The Doorway is a heavy, layered season premiere, one that isn't particularly easy to watch and feels, at certain points, like almost too much of something to take in one sitting. But as an exploration into how repetitive emotions can take their toll, and how psychology is enough to entirely break you down, it's a strong indication of the darkness that is presumably lying ahead. That and Mad Men has never looked so beautiful. From the dusky Hawaiian sands that opened the show to the fairytale snowfall that brought the premiere to a close, this remains one of the most visually inspiring shows on the air. I'm glad to have it back, even if nobody's really having any fun. A-


- Okay, this has probably been discussed ad infinitum, but WTF with the Betty rape dialogue? On a lesser show I'd assume it was a kind of "look how awful we were back then" thing, but here? I guess she wants to be an exciting, sexually 'edgy' wife? And for some reason her mind goes to child rape with that? Ugh. Sometimes this show just does not know when to stop with Betty being terrible.

- James Wolk did fantastic work on the criminally short-lived Lone Star, and I'm eager to see where his character will go. I hope they integrate him better than they did Ginsberg, however. While Ginsberg is now as much a part of the show as a typical cigar, he never went the places you thought he'd go. Hopefully they'll rectify that in some way with this season's newbies.

- I was surprised to still see January Jones in that fatsuit. Then again, would it have even been realistic for Betty to go from shooting whipped cream into her mouth to seeing her all svelte and tiny again so rapidly?

- They barely appeared, but I adored Pete and Joan's poses on the stairwell. That and the fashions and hair changes. I can't express how much I need my own Harry Crane wig.

- "Midway in our life's journey, I went astray from the straight road and woke to find myself alone in a dark wood." Seriously, one of the most beautiful sentences ever written.


Dinkins: I believe in what goes around, comes around. One day I'm gonna be a veteran in paradise, one day I'll be the man who can't sleep and talks to strangers.

Megan: One scene. I take somebody's coat and offer them a drink.
Don: You're the maid, that's more than ours does.

Sandy: You go to college, you meet a boy. You drop out, you get married. Struggle for a year in New York while he learns to tie a tie and then move to the country and just start the whole disaster over.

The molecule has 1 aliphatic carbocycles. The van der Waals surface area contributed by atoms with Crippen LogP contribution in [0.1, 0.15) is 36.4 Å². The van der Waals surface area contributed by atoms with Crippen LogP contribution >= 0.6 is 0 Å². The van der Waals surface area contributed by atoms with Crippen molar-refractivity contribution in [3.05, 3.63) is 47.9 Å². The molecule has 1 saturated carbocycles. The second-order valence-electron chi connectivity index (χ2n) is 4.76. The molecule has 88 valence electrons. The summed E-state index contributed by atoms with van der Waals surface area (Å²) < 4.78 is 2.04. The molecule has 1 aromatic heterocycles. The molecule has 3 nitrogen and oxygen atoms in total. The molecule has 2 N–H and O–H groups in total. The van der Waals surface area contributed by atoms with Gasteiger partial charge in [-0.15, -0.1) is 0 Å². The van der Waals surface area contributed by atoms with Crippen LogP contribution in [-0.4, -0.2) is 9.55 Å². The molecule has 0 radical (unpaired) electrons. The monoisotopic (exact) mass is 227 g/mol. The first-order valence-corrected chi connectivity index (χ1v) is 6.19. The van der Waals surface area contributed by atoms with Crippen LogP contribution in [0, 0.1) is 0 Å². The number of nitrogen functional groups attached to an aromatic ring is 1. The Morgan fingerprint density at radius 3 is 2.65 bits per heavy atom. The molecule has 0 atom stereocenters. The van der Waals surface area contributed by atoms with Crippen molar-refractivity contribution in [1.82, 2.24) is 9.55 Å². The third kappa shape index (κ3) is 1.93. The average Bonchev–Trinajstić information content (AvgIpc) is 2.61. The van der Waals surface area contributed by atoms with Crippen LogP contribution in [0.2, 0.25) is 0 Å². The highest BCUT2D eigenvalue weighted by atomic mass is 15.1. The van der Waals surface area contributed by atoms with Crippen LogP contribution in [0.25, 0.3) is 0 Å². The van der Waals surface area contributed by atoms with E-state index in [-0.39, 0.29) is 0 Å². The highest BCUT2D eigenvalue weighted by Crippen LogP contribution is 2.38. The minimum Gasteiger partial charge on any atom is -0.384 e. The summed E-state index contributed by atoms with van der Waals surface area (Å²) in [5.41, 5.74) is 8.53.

Betty: That's an arrogant exaggeration. You have so much.
Sandy: I didn't ask for it and I don't need it.
Betty: You don't need it? Do you know what it's like to have nothing?
Sandy: Do you?

Roger: What are the events in life? It's like you see a door. The first time you come to it you say, "Oh, what's on the other side of the door?" Then you open a few doors and then you say, I think I want to go over that bridge this time, I'm tired of doors. Finally, you go through one of these things and you come out the other side and you realize that's all there are -- doors, and windows and bridges and gates. And they all open the same way, and they all close behind you.

Joan: I don't know if it's the photographers or the writers, but it really smells like reefer in here.

Don: I wanna know, I wanna know. What did you see when you died?
Jonesy: I don't know, doc said I wasn't really dead.
Don: I saw you! You were dead! He died right there! What did you see?
Jonesy: I don't like to think about it.
Don: Well you must have seen something.
Jonesy: I guess there was a light?
Don: So like hot tropical sunshine?
Jonesy: I don't know.
Don: Did you hear the ocean?

Guest stars
Talia Balsam (Mona Sterling); Peyton List (Jane Sterling)
Writer Matthew Weiner Director Scott Hornbacher


  1. Hey there. Love the review. How comes these aren't on billiedoux anymore? It used to be great to discuss the show along with your excellently thoughtful reviews with a crowd of like minded people.

  2. That sort of fell apart last year, unfortunately. And I miss the conversation, too, but it's just one of those things that happens, I guess?

    Thanks for still reading my stuff, though. It's hugely appreciated!

  3. Ah, thats a huge shame. dont know the reasons for the fall out, but thats a great site and your contributions were really worthwhile.